--feature-set --dir --seg --check --psacutoff

Output file type


Output .tem file (default). Use --notem to suppress this.


Output .html file (default). Use --nohtml to suppress this.


Output .ps file (default). Use --nops to suppress this. The default PostScript output is in black and white. Use --pscolour to produce a colour PostScript file.


Output .rtf file. This is an experimental option.

Output control for both HTML and PS


Display key to joy format.


Display consensus secondary structure (default). Use --noconsensus-ss to suppress this.


Display alignment position (default). Use --noalignment-pos to suppress this. Note that the numbering based on a specific structure is not supported in HTML output.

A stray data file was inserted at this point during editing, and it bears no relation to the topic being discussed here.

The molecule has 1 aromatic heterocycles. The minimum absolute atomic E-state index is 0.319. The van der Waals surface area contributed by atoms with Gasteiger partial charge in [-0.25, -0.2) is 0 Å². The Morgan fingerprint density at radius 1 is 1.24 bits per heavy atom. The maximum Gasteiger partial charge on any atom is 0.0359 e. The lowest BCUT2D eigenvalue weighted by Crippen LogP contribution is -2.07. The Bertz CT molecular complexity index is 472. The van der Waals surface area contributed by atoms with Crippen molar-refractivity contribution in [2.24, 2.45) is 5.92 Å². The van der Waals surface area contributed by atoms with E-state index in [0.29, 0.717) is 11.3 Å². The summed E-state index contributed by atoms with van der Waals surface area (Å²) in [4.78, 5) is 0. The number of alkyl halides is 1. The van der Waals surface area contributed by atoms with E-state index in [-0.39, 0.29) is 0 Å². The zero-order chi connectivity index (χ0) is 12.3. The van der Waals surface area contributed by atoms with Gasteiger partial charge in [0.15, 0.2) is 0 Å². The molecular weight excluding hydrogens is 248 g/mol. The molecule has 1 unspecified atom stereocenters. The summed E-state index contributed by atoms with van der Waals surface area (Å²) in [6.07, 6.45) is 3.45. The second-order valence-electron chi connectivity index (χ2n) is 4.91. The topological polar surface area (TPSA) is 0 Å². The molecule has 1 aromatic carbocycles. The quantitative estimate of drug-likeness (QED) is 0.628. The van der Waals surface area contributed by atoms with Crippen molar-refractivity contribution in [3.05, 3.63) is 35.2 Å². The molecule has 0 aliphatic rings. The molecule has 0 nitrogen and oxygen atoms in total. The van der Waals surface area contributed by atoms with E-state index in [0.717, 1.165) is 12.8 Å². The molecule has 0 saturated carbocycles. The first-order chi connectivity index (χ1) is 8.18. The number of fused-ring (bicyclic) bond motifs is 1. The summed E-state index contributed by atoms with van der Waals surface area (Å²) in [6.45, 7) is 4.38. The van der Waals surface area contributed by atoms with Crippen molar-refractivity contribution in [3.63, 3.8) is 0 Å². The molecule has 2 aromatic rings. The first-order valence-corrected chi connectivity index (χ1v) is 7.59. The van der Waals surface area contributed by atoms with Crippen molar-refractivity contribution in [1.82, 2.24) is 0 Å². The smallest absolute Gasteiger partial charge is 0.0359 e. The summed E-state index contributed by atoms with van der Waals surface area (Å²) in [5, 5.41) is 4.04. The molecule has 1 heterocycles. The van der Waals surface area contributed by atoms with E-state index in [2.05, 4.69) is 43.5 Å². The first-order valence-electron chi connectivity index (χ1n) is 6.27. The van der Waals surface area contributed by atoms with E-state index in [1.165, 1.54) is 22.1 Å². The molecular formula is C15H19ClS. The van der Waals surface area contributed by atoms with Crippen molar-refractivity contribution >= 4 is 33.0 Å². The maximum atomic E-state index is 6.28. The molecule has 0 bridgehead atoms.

--nwidth n

Specify the width of the output alignment (in number of characters). The default value is 50.

--maxcodelen n

Specify the maximum number of characters for sequence codes. The default value is 10, i.e., the sequence codes are truncated at the tenth character. To retain all the characters, specify zero or a negative number.

--fontsize n

Specify the fontsize. The default value is 10. In HTML output, all sequences are displayed with the same fontsize. In PS output, sequence-only entries (those with no structural information) are displayed in a smaller font, which can be controlled by the --seqfontsize option.


Display sequences with no structural information in lowercase. By default, all sequences are displayed in uppercase letters.